Low-income families are starting in a much different place from where they were in the last recovery. Indeed, American households are, on average, in the best financial shape in decades. Debt levels, excluding home mortgages, are lower than before the pandemic. Delinquencies and defaults are down, too. And Americans in aggregate are sitting on a mountain of cash: $6 trillion in savings as of March, more than four times as much as before the pandemic.
Averages, of course, don’t tell the full story. The wealthy, and even the merely affluent, have done exceedingly well during the pandemic. They have, by and large, kept their jobs. They have seen the value of their stock portfolios soar. And they have spent less on vacations, restaurant meals and other services. For those at the other end of the economic spectrum, the picture looks very different: Many of them lost their jobs, had no investments to start with and needed every penny of the aid they received to meet basic living expenses, if they managed to get that aid at all.
Those diverging fortunes are what commentators have called the “K-shaped recovery” — rapid gains for some, collapse for others. But that narrative is incomplete. Millions of people have been financially devastated, but many more have not been. Most low-wage workers kept their jobs, or got them back relatively quickly. Many of them will emerge from the pandemic in better financial shape than they entered it, thanks in large part to successive rounds of government aid. Low- and middle-income families came out of the last recession mired in debt, and spent years trying to climb out of that hole. That reality colored their financial decisions long after the recession was over: whether to buy a house, whether to go to college, whether to take a chance on that new job or that new career or that new city. This time around, many people will have the opportunity to make their choices free of that burden.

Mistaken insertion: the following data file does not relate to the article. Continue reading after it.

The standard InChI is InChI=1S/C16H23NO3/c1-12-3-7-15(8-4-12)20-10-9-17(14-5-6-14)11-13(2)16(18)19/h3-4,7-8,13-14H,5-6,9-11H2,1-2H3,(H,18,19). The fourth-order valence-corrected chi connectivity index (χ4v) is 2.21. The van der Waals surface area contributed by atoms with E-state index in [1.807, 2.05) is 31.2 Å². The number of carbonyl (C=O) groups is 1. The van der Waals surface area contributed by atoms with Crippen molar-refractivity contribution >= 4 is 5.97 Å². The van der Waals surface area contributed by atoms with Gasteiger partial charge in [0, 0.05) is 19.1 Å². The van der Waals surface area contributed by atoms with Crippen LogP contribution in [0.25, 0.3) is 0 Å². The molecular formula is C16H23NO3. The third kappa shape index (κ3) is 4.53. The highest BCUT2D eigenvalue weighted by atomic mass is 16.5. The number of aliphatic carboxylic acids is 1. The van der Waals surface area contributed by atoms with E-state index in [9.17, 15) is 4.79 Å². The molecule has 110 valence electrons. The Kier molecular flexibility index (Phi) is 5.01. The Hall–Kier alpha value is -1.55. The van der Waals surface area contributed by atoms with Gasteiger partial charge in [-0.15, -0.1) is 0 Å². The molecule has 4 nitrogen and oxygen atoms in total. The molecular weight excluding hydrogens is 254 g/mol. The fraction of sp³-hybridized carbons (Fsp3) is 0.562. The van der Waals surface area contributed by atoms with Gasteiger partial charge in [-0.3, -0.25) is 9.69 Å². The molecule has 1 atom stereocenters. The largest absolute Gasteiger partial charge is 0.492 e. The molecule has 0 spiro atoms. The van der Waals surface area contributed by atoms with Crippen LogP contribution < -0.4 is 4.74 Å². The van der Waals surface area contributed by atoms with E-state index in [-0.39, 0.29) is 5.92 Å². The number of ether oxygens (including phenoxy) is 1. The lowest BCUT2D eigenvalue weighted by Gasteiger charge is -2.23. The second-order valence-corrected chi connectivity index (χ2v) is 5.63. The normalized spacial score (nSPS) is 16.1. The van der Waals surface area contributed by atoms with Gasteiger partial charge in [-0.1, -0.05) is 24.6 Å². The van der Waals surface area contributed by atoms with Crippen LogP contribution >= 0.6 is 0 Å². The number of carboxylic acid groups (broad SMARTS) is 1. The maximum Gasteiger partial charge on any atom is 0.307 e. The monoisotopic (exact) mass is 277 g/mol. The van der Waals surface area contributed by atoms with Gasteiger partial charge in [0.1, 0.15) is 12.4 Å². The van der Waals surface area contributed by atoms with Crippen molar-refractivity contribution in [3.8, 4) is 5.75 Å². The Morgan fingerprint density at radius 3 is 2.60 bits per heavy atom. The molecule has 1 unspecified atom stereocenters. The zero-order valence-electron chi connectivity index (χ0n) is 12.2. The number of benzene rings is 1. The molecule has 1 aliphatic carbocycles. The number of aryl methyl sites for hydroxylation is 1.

The lesson of both this crisis and the last one is that policy matters. In the last recession, an initially fairly robust response petered out too quickly, leading to a decade of stagnation. That hasn’t happened this time, but it still could. Unless the April jobs numbers are indicative of a broader slowdown — something hardly any forecaster thinks is especially likely — the aggregate economic statistics are going to start looking very strong in the coming months. “There is going to be a tendency to look at those numbers and say, ‘Mission accomplished,’ before it is time,” says Nela Richardson, chief economist for ADP, a payroll-processing firm.
That is what happened a decade ago. But this time, far more people are paying attention. Inside the White House, economists have zeroed in on the labor-force participation rate among Black women as a key measure of economic health. Powell, at the Fed, now talks in virtually every public appearance about race and inequality — topics that previous Fed chairs typically tiptoed around or avoided altogether. Journalists who covered the aftermath of the last recession are more likely to question the notion that the economy is good just because the unemployment rate is low.
Kristen Broady, a fellow in the Brookings Institution’s Metropolitan Policy Program, says that people are finally paying attention after years of being preached to that public-policy discussions should focus less on aggregate statistics. Recently, journalists and policymakers have been bringing up the subject with her, rather than the other way around. That, as much as anything, is cause for optimism.
“This is the first time,” she says, “that I have hope.”